Effects of Surface Roughness on Shock-Wave/Turbulent Boundary-Layer Interaction at Mach 4 over a Hollow Cylinder Flare Model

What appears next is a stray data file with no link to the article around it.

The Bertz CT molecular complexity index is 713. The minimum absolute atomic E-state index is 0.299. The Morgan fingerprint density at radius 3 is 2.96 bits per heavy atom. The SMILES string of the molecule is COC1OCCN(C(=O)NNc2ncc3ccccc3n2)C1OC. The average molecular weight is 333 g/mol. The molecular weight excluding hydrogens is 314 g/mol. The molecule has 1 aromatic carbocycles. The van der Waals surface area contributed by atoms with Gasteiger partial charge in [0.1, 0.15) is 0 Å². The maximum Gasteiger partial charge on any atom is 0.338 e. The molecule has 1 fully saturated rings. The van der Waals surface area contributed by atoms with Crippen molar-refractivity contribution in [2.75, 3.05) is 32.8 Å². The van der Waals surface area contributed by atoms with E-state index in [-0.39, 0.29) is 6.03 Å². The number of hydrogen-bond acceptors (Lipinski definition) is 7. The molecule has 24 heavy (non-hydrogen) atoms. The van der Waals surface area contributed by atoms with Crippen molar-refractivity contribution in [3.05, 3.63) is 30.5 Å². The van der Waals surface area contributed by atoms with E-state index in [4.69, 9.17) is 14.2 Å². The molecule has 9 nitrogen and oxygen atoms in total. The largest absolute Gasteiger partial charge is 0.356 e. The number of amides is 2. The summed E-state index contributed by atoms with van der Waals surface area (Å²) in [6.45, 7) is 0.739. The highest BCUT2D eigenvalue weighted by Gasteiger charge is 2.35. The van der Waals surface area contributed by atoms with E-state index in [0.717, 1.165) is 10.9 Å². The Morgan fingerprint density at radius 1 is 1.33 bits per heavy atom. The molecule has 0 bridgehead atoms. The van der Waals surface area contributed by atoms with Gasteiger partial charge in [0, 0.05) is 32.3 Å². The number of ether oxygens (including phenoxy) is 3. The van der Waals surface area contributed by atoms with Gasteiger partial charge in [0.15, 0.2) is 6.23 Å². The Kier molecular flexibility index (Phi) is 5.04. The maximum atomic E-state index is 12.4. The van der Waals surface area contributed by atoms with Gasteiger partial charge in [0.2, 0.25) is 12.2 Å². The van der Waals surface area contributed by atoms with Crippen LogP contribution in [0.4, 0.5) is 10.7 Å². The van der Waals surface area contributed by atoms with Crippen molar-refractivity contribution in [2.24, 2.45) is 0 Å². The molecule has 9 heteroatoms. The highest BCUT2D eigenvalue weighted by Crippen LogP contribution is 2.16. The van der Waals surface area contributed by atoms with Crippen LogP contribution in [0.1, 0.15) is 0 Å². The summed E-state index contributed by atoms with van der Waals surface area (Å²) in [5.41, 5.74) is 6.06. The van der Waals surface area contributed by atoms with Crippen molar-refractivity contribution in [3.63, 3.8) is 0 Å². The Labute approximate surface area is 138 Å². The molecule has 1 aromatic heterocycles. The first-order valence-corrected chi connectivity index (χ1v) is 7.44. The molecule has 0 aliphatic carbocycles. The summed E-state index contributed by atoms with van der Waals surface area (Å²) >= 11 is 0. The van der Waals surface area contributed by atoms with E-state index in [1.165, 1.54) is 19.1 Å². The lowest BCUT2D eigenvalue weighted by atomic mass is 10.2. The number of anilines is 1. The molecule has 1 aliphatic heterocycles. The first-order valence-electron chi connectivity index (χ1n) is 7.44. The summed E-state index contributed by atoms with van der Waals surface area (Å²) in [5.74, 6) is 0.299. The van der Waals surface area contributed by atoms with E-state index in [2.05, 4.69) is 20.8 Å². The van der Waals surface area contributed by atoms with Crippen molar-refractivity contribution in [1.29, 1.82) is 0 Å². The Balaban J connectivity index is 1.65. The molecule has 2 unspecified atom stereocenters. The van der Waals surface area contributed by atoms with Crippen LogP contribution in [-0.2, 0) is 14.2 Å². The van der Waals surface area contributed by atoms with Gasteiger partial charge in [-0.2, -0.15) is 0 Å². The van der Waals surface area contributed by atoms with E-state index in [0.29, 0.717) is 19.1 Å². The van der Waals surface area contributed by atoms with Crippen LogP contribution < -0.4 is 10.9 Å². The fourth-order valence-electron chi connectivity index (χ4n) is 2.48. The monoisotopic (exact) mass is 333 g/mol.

Although it is understood that surface roughness can impact boundary layer physics in high-speed flows, there has been little research aimed at understanding the potential impact of surface roughness on high-speed shock-wave/boundary-layer interactions. Here, a hollow cylinder flare model was used to study the potential impact of distributed surface roughness on shockwave/boundary-layer interaction unsteadiness. Two surface conditions were tested—a smooth steel finish with an average roughness of 0.85 µm and a rough surface (3K carbon fiber) with an average roughness value of 9.22 µm. The separation shock foot from the shock-wave/boundary-layer interaction on the hollow cylinder flare was tracked by analyzing schlieren images with a shock tracking algorithm. The rough surface increased boundary layer thickness by approximately a factor of 10 compared to the smooth case, significantly altering the interaction scaling. Despite normalizing results, based on this boundary layer scaling, the rough surface case still exhibited mean shock foot positions further upstream more than the smooth surface case. Power spectra of the unsteady shock foot location data demonstrated that the rough surface case exhibited unsteady motion with attenuated energy relative to the smooth-wall case.